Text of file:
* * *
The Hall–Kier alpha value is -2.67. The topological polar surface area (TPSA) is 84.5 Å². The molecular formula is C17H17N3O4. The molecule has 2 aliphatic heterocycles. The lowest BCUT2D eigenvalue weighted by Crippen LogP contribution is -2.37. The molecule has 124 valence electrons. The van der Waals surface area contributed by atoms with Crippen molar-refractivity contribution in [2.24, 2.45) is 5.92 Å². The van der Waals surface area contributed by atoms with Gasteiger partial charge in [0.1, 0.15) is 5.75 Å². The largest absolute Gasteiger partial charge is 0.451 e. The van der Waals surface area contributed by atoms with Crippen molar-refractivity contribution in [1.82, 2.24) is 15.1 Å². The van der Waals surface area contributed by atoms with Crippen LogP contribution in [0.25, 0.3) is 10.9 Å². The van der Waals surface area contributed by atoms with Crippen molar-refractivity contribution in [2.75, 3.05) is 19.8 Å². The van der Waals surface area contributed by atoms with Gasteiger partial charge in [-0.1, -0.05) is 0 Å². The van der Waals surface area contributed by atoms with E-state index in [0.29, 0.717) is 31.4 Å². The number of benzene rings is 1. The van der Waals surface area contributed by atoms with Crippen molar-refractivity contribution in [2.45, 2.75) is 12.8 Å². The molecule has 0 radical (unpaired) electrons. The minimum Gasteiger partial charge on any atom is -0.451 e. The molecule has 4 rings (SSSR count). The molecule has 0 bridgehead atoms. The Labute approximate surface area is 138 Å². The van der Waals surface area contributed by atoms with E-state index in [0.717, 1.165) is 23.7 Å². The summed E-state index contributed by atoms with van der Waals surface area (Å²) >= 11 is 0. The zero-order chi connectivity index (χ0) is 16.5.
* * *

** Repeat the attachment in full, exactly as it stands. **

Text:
The Hall–Kier alpha value is -2.67. The topological polar surface area (TPSA) is 84.5 Å². The molecular formula is C17H17N3O4. The molecule has 2 aliphatic heterocycles. The lowest BCUT2D eigenvalue weighted by Crippen LogP contribution is -2.37. The molecule has 124 valence electrons. The van der Waals surface area contributed by atoms with Crippen molar-refractivity contribution in [2.24, 2.45) is 5.92 Å². The van der Waals surface area contributed by atoms with Gasteiger partial charge in [0.1, 0.15) is 5.75 Å². The largest absolute Gasteiger partial charge is 0.451 e. The van der Waals surface area contributed by atoms with Crippen molar-refractivity contribution in [1.82, 2.24) is 15.1 Å². The van der Waals surface area contributed by atoms with Crippen LogP contribution in [0.25, 0.3) is 10.9 Å². The van der Waals surface area contributed by atoms with Crippen molar-refractivity contribution in [2.75, 3.05) is 19.8 Å². The van der Waals surface area contributed by atoms with Gasteiger partial charge in [-0.1, -0.05) is 0 Å². The van der Waals surface area contributed by atoms with E-state index in [0.29, 0.717) is 31.4 Å². The number of benzene rings is 1. The van der Waals surface area contributed by atoms with Crippen molar-refractivity contribution in [2.45, 2.75) is 12.8 Å². The molecule has 0 radical (unpaired) electrons. The minimum Gasteiger partial charge on any atom is -0.451 e. The molecule has 4 rings (SSSR count). The molecule has 0 bridgehead atoms. The Labute approximate surface area is 138 Å². The van der Waals surface area contributed by atoms with E-state index in [0.717, 1.165) is 23.7 Å². The summed E-state index contributed by atoms with van der Waals surface area (Å²) >= 11 is 0. The zero-order chi connectivity index (χ0) is 16.5.